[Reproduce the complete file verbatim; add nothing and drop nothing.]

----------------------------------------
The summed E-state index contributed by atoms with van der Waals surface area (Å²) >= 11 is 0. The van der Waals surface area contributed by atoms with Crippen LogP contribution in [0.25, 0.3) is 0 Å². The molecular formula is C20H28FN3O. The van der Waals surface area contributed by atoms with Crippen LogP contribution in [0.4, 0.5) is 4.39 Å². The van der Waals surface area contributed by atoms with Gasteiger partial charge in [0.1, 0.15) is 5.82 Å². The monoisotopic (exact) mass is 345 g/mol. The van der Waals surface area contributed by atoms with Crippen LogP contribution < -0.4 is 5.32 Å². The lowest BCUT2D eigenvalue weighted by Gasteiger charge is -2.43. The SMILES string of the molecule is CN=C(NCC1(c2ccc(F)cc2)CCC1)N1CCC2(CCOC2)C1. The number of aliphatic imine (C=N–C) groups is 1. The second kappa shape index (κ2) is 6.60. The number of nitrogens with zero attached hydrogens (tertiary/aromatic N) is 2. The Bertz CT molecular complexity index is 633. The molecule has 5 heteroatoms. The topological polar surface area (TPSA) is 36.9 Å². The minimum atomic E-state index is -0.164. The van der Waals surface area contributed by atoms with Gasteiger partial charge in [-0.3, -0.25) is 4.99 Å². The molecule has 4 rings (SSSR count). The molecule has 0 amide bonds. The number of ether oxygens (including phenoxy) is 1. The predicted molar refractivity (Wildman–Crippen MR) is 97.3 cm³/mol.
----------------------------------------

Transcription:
The summed E-state index contributed by atoms with van der Waals surface area (Å²) >= 11 is 0. The van der Waals surface area contributed by atoms with Crippen LogP contribution in [0.25, 0.3) is 0 Å². The molecular formula is C20H28FN3O. The van der Waals surface area contributed by atoms with Crippen LogP contribution in [0.4, 0.5) is 4.39 Å². The van der Waals surface area contributed by atoms with Gasteiger partial charge in [0.1, 0.15) is 5.82 Å². The monoisotopic (exact) mass is 345 g/mol. The van der Waals surface area contributed by atoms with Crippen LogP contribution < -0.4 is 5.32 Å². The lowest BCUT2D eigenvalue weighted by Gasteiger charge is -2.43. The SMILES string of the molecule is CN=C(NCC1(c2ccc(F)cc2)CCC1)N1CCC2(CCOC2)C1. The number of aliphatic imine (C=N–C) groups is 1. The second kappa shape index (κ2) is 6.60. The number of nitrogens with zero attached hydrogens (tertiary/aromatic N) is 2. The Bertz CT molecular complexity index is 633. The molecule has 5 heteroatoms. The topological polar surface area (TPSA) is 36.9 Å². The minimum atomic E-state index is -0.164. The van der Waals surface area contributed by atoms with Gasteiger partial charge in [-0.3, -0.25) is 4.99 Å². The molecule has 4 rings (SSSR count). The molecule has 0 amide bonds. The number of ether oxygens (including phenoxy) is 1. The predicted molar refractivity (Wildman–Crippen MR) is 97.3 cm³/mol.